Tuesday, September 10, 2013
It’s just another day in hell. I stand on the Bone Marrow Transplant unit. There are no windows. Suddenly the building starts to shake. The ceiling cracks letting in rays of sunlight. The ground rumbles below.
Sadness, grief, and despair spew from the floor. They rise as black lava erupting from the innards of the building and drag me to the street. I am swept forward as black death encompasses the earth and moves to envelop the sun. It carries me to the east, always to the east.
I've never thrown a punch. Never been in a fight or carried a gun. So if you ask me what it is like to do battle…I only have a limited set of experiences to draw from.
I did, however, catch a glimpse of the desperation of war during residency when I spent a month in the Bone Marrow Transplant unit. I felt continuously under fire, attacked from all sides, desperate. I experienced death every day.
It wasn't just the elderly. It was also the young. Mothers, fathers, children, no one was spared!
The Bone Marrow Transplant program during residency was large. There were fifty patients on the unit and then thirty scattered amongst the oncology floors. We had ten admissions a day, and the same number of discharges. On average one patient died every shift.
The job of taking care of these patients fell on two fellows, two residents, one attending physician, and countless dedicated nurses.
There are many beautiful life affirming stories that occur on a Bone Marrow Transplant floor.
This is not one of those.
I remember my last day on the unit. I spent the morning avoiding ambush. There were no codes. All our patients survived the night.
I stepped into Mrs. P’s room gingerly. Mrs. P had been in the hospital for over 6 months. She had a stubborn lymphoma that persisted despite treatment. She knew that she would never return home.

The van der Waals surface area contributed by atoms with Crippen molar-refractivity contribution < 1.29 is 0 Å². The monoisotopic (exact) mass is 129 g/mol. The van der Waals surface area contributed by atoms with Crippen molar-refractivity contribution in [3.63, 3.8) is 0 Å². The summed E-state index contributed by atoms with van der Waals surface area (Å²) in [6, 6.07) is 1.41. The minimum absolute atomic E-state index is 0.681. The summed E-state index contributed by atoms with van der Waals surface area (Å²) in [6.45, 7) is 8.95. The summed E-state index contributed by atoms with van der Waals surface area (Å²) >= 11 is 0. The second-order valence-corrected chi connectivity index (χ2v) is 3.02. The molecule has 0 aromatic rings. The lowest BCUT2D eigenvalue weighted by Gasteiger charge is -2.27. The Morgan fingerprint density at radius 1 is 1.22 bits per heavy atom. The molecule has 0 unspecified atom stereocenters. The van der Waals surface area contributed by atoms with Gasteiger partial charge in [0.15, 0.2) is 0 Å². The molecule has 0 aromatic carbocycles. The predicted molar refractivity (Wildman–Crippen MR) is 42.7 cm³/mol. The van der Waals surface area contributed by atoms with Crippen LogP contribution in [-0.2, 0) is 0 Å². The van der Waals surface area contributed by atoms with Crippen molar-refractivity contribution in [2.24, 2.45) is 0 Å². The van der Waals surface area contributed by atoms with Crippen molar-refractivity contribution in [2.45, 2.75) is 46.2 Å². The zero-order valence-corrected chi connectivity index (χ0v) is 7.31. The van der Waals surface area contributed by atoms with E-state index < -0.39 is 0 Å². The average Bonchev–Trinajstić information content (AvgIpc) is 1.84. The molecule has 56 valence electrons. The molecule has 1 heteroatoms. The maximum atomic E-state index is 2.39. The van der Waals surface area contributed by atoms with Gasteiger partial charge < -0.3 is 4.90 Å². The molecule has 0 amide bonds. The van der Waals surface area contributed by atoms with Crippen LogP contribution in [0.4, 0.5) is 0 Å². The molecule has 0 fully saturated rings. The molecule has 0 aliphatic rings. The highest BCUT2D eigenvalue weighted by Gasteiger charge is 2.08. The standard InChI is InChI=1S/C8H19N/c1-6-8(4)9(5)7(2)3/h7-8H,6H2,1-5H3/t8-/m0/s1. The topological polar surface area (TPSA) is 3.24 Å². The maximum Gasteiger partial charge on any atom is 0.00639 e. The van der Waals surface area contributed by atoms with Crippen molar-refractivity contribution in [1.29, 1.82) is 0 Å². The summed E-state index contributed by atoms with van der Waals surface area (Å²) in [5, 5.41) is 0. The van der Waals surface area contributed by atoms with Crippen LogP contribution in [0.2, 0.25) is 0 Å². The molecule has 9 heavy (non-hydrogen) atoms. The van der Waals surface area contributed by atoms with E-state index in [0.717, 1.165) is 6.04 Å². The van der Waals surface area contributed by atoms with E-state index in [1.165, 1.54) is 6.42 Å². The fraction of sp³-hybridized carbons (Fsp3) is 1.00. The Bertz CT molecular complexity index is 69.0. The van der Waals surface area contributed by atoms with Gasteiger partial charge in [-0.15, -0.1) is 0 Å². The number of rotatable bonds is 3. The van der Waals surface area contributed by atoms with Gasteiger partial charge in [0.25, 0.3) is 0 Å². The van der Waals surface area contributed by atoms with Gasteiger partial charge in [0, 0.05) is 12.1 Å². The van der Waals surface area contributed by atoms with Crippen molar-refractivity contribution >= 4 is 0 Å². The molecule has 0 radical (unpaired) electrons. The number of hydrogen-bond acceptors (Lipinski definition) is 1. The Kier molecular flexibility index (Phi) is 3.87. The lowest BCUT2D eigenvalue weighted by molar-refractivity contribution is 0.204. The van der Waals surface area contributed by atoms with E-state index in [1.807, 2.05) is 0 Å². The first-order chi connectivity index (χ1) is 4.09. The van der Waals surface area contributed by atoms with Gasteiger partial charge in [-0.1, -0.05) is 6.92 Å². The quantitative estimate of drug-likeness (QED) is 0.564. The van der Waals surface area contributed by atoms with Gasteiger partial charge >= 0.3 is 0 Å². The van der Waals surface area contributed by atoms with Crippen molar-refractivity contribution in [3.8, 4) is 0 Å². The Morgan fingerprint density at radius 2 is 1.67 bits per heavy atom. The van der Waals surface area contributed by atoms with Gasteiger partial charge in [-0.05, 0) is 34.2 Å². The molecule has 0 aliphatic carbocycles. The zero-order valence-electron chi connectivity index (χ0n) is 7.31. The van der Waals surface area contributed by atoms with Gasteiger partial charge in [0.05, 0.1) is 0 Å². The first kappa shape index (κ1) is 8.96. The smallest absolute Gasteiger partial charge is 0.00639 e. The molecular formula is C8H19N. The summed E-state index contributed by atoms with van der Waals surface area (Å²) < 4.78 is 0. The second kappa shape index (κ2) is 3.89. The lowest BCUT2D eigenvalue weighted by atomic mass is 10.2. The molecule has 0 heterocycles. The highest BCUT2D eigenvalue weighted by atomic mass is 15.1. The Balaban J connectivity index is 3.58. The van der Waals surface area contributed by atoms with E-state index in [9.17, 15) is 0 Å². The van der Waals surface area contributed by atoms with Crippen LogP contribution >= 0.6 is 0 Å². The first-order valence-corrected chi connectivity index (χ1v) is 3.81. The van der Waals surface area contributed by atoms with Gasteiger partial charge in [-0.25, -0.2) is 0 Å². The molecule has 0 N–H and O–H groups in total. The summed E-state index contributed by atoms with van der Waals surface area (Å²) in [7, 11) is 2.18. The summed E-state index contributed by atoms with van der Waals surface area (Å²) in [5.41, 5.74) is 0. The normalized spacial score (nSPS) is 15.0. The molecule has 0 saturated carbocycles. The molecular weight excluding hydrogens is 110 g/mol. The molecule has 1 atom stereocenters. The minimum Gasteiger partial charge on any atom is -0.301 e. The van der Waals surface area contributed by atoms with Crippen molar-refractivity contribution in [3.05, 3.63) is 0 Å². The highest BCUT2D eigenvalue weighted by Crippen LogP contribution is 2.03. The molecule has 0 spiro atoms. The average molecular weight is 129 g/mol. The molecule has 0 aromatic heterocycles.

She knitted every morning as she watched the news. As with so many patients, our conversation moved from cordial greetings to a discussion of world events. I went through the motions of my examination as she recounted the most recent atrocities. They were particularly horrible today.
We did this every morning. She telling me who recently died, or was killed, or robbed. And I feigning interest although, in reality, I had lost touch with life outside the unit. The world could fall apart but I was too busy: scurrying after labs, running codes, and talking to family members.
Secretly trying to protect myself from the death and destruction that surrounded me.
If you listened closely to the discussions that we had every morning the essence of what was said would sound something like this:
“Doctor, I watch TV and see that in the world things are happening, and I am still here”. And dutifully I would respond, “Yes, yes, bad things are happening in the world and yet, thankfully, you are still here!”
Mrs. P’s days were limited. And my days on the unit were almost over. I worked twelve hours a day, every day, for a month. My time at home, in-between shifts, was surreal. I would sleep, eat, have conversations. They were mostly exhausted bridges to my next stint on the unit.
I had become a robot, a zombie.
I was withdrawing.
It was just another day in hell.
I sat down for rounds that morning. Mrs. P was right, things were happening in the world and strangely I couldn't’t relate. The TV above us was blaring the latest news. My attending was sitting down with his daily Tab and being prepped by the other residents.
The hum of the nursing station had reached a fevered pitch. I glanced at my progress notes and realized that I forgot to add the date and time. I looked at the clock on my pager:
The world had instantly changed.
And it would take a good deal of time and spiritual healing to realize that it wasn’t just another day...
of death and destruction on the unit
Posted by Jordan Grumet at 7:33 PM